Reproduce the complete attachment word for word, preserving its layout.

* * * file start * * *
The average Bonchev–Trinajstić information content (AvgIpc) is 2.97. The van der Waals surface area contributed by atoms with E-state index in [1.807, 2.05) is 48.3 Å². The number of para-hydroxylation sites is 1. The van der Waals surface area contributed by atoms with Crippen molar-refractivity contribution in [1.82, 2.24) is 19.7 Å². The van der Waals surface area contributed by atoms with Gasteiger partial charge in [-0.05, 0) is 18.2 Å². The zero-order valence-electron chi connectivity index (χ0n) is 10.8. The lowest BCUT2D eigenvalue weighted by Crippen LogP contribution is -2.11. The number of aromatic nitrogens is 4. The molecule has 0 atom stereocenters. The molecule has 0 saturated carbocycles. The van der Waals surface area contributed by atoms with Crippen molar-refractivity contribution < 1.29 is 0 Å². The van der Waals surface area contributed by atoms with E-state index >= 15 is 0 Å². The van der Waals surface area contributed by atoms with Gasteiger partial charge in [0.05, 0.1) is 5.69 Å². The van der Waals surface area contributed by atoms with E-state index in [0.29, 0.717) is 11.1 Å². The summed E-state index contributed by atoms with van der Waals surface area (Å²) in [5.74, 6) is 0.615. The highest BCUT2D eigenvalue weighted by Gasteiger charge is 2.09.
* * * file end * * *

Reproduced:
The average Bonchev–Trinajstić information content (AvgIpc) is 2.97. The van der Waals surface area contributed by atoms with E-state index in [1.807, 2.05) is 48.3 Å². The number of para-hydroxylation sites is 1. The van der Waals surface area contributed by atoms with Crippen molar-refractivity contribution in [1.82, 2.24) is 19.7 Å². The van der Waals surface area contributed by atoms with Gasteiger partial charge in [-0.05, 0) is 18.2 Å². The zero-order valence-electron chi connectivity index (χ0n) is 10.8. The lowest BCUT2D eigenvalue weighted by Crippen LogP contribution is -2.11. The number of aromatic nitrogens is 4. The molecule has 0 atom stereocenters. The molecule has 0 saturated carbocycles. The van der Waals surface area contributed by atoms with Crippen molar-refractivity contribution < 1.29 is 0 Å². The van der Waals surface area contributed by atoms with E-state index >= 15 is 0 Å². The van der Waals surface area contributed by atoms with Gasteiger partial charge in [0.05, 0.1) is 5.69 Å². The van der Waals surface area contributed by atoms with E-state index in [0.29, 0.717) is 11.1 Å². The summed E-state index contributed by atoms with van der Waals surface area (Å²) in [5.74, 6) is 0.615. The highest BCUT2D eigenvalue weighted by Gasteiger charge is 2.09.